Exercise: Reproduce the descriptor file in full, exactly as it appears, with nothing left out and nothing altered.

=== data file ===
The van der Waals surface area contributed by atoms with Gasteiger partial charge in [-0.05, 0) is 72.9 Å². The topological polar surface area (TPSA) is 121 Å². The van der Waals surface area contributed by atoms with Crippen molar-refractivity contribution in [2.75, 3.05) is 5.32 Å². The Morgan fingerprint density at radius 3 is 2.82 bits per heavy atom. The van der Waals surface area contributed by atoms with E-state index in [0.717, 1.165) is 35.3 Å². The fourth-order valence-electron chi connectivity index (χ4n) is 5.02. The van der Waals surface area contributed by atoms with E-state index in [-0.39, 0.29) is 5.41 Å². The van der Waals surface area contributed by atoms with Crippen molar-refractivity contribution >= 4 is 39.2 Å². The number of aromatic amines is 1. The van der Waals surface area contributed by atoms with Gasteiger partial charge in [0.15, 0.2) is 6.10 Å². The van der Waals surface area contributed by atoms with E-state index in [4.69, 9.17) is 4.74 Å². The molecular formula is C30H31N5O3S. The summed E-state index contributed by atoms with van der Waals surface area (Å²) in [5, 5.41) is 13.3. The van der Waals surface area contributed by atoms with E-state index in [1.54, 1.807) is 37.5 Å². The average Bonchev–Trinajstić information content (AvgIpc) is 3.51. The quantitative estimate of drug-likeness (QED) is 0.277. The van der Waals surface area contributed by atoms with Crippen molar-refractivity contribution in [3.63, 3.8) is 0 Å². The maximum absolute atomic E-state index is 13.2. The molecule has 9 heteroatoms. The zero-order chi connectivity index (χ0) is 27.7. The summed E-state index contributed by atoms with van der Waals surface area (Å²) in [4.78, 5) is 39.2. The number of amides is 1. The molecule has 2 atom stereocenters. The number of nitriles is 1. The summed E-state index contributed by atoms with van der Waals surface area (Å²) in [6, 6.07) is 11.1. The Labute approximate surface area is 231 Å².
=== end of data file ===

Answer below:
The van der Waals surface area contributed by atoms with Gasteiger partial charge in [-0.05, 0) is 72.9 Å². The topological polar surface area (TPSA) is 121 Å². The van der Waals surface area contributed by atoms with Crippen molar-refractivity contribution in [2.75, 3.05) is 5.32 Å². The Morgan fingerprint density at radius 3 is 2.82 bits per heavy atom. The van der Waals surface area contributed by atoms with E-state index in [0.717, 1.165) is 35.3 Å². The fourth-order valence-electron chi connectivity index (χ4n) is 5.02. The van der Waals surface area contributed by atoms with E-state index in [-0.39, 0.29) is 5.41 Å². The van der Waals surface area contributed by atoms with Crippen molar-refractivity contribution >= 4 is 39.2 Å². The number of aromatic amines is 1. The van der Waals surface area contributed by atoms with Gasteiger partial charge in [0.15, 0.2) is 6.10 Å². The van der Waals surface area contributed by atoms with E-state index in [4.69, 9.17) is 4.74 Å². The molecular formula is C30H31N5O3S. The summed E-state index contributed by atoms with van der Waals surface area (Å²) in [5, 5.41) is 13.3. The van der Waals surface area contributed by atoms with E-state index in [1.54, 1.807) is 37.5 Å². The average Bonchev–Trinajstić information content (AvgIpc) is 3.51. The quantitative estimate of drug-likeness (QED) is 0.277. The van der Waals surface area contributed by atoms with Crippen molar-refractivity contribution in [3.63, 3.8) is 0 Å². The maximum absolute atomic E-state index is 13.2. The molecule has 9 heteroatoms. The zero-order chi connectivity index (χ0) is 27.7. The summed E-state index contributed by atoms with van der Waals surface area (Å²) in [4.78, 5) is 39.2. The number of amides is 1. The molecule has 2 atom stereocenters. The number of nitriles is 1. The summed E-state index contributed by atoms with van der Waals surface area (Å²) in [6, 6.07) is 11.1. The Labute approximate surface area is 231 Å².